I used to think that the divergence of perspective among readers was a problem for any theory of poetry that stressed its intrinsic value.
Yet now I see that this is a feature, not a bug. We wouldn't expect two great poets to be similar to each other. Part of what we think of as greatness is not being interchangeable with some other writer. So why should two great readers not diverge as much?
If you read Rilke all the time and I have my problems with him, it doesn't mean anything very significant. We are just different readers.
This insight frees me up to write the anti-textbook of poetry without trying to make my reader commit to any particular set of poets.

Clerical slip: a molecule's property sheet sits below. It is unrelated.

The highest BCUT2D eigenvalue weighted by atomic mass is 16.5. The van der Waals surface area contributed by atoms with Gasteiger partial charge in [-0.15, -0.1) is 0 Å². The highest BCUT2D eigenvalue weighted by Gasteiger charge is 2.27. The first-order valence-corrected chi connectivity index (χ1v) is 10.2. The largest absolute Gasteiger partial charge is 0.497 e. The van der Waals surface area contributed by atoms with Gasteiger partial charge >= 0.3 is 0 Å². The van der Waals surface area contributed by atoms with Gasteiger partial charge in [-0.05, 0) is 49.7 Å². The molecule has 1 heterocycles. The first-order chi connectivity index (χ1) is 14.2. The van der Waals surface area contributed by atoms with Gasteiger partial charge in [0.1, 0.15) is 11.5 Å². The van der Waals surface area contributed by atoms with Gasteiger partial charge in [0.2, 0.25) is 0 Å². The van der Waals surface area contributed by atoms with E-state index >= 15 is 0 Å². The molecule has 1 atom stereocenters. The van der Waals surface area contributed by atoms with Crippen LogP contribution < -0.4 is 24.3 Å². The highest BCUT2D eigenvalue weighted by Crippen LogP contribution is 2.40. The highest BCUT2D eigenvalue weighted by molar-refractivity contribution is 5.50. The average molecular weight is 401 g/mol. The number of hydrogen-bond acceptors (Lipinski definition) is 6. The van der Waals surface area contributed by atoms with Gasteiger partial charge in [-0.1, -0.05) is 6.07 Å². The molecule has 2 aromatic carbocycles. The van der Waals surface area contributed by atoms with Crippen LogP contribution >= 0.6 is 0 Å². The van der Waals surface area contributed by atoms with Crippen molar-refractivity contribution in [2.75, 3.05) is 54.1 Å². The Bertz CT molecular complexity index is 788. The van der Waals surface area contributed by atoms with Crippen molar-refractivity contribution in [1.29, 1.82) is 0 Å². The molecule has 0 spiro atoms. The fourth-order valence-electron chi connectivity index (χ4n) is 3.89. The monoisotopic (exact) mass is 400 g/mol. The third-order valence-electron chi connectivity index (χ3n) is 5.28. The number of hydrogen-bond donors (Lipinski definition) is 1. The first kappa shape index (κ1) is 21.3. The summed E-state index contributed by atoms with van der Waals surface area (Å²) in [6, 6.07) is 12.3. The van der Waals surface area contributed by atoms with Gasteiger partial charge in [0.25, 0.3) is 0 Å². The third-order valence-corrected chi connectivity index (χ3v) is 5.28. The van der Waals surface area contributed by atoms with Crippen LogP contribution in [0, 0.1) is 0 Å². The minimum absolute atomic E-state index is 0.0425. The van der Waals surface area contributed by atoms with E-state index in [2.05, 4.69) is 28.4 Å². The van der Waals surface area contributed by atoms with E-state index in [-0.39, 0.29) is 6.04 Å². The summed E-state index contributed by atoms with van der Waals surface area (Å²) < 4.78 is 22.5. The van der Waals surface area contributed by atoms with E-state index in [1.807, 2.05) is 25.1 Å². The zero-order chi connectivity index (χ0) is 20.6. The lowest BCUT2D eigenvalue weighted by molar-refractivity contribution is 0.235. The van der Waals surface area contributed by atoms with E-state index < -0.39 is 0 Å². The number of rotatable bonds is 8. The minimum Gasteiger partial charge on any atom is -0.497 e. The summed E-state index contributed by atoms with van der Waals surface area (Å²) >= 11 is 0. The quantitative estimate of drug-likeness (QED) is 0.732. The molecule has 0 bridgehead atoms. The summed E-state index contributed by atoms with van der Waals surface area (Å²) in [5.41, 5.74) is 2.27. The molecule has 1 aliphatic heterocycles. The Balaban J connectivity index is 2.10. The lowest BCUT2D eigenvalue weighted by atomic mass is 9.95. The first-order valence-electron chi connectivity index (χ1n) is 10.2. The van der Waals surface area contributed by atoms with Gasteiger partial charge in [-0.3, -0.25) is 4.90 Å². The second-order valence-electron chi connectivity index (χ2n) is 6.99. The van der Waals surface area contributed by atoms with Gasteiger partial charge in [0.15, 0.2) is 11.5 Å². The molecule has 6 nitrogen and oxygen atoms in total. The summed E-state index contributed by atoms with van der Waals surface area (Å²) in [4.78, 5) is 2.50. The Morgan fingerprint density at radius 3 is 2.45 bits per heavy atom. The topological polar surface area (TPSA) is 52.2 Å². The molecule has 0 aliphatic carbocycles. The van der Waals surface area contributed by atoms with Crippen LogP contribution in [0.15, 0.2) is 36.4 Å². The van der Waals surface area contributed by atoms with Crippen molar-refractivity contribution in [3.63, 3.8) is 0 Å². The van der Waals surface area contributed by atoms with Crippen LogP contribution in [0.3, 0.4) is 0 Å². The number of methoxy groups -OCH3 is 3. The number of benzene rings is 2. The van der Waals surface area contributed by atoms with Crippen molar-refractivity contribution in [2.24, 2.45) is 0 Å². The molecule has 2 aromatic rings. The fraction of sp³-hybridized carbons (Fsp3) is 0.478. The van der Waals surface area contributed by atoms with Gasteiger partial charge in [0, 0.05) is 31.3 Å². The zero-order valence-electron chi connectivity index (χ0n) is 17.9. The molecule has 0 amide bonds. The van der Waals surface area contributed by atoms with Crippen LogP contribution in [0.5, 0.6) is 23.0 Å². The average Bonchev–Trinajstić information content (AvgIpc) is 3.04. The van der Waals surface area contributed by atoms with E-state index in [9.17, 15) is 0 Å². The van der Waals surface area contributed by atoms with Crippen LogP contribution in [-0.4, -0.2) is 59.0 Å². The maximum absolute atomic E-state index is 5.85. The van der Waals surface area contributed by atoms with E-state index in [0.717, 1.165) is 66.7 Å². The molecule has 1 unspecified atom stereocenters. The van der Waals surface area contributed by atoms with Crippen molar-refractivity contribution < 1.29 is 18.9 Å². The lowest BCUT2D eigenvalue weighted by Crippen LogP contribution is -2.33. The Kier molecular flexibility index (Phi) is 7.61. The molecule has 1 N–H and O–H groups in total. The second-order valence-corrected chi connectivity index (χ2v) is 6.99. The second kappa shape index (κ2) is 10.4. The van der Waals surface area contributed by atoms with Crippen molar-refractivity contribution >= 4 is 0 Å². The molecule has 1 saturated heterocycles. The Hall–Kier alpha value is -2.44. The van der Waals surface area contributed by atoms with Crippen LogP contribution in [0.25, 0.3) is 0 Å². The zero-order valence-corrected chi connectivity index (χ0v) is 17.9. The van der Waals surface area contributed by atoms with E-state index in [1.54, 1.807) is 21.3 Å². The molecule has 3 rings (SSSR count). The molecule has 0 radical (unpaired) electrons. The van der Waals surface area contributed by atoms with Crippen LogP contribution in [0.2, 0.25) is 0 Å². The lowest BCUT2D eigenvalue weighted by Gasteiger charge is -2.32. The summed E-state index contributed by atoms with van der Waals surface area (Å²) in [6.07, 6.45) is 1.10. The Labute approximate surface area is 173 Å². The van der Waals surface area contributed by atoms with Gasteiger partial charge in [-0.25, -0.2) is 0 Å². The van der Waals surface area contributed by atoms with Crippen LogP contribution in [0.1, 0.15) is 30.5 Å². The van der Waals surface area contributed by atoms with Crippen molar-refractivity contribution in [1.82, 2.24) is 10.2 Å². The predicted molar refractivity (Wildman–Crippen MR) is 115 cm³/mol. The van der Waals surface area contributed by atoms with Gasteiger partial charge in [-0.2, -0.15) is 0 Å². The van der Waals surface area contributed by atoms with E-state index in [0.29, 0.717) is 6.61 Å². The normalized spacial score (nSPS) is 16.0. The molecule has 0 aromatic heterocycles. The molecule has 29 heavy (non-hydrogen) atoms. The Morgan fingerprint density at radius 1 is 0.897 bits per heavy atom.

Am I discovering something that everyone already knew expect me: de gustibus non est disputandum? I think my insight here is a more nuanced one. I still think my tastes are the correct ones, and that I could argue for them, and the you have to defend yours. But there is a space for general principles that doesn't depend on those differences.